The University of Tampa has a first-to-second year retention rate of 76 percent – meaning 24 percent of students leave UT after their first year, according to Forbes.com. While this may not seem like a huge portion of the population, it does not account for the amount of students who consider transferring but do not for a myriad of personal reasons.
In a nonscientific survey conducted by The Minaret of 44 UTampa students, 63.6 percent of students admitted to having considered transferring out. 32.6 percent admit to currently considering transferring. 31.82 percent admit to having applied to transfer to other schools. Of these students, 90.9 percent claimed that UTampa was either their first-choice school or among their first choices when they originally applied to schools.
What makes students change their minds about UT? Common concerns cited by new students are homesickness and having unrealized expectations of the school.
“While nothing is yet official, I have been considering transferring from UT since late September and have applied to a few schools. One of the main reasons I am likely to transfer for next semester is because I’m really homesick. When choosing to come to UT I never thought I would be homesick, let alone want to transfer because of it. Another reason as to wanting to transfer is the climate change,” said Stephanie Forlini, freshman advertising and public relations major.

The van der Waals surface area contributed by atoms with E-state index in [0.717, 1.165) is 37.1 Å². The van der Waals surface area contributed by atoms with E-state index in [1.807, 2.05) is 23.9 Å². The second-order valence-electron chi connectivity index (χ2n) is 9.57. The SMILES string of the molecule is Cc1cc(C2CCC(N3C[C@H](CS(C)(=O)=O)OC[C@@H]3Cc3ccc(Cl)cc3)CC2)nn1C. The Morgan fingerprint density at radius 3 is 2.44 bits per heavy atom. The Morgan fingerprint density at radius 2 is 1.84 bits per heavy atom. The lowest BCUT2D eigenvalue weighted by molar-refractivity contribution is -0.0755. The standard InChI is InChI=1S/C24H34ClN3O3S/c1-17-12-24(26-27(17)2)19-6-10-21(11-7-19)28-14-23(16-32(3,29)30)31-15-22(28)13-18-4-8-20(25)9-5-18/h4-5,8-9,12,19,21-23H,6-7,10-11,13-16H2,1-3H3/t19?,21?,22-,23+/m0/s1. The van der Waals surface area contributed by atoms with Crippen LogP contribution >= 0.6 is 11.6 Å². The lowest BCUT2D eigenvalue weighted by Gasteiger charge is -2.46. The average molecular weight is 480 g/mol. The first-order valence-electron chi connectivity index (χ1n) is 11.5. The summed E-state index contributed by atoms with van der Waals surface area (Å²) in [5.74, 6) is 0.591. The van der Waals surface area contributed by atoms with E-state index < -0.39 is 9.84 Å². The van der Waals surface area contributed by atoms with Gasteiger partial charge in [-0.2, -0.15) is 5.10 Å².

“While I sincerely have given my best effort to join clubs and activities, I just don’t really feel like I fit in here and nothing seemed to work out. The gorgeous weather and my friends will be really hard to leave, but I know we will stay in touch and I need to do what is best for me,” Forlini said.
Other students surveyed cited reasons for staying that ranged from getting more comfortable at the school over time to feeling like they have come too far to leave now.
“The reasons I am not transferring are: one, because of my internship and two, because of the people I met in my fraternity,” said Patryk Klimek, a freshman pre-dental major. “I considered transferring just because I am really far from home and didn’t really have many people to go to ASAP. After meeting a ton of people and all, I started to like it more. It’s basically the connections you make and all your friends that influence whether you like [a school] or not.”
To accommodate for the transfer-out rate, UT has a fairly high transfer-in rate. Seven percent of the student population consists of students who transferred in from other colleges and universities, according to CollegeTransfer.net.
“I transferred to UT because I was looking for a school that challenged me more, a school that was still small but [offered] a lot of opportunities,” said Michelle Fitzhenry, junior marketing and pre-medical major. “Moving here has definitely been a challenge but I would never change my mind on transferring here.”
Bianca Lopez can be reached at firstname.lastname@example.org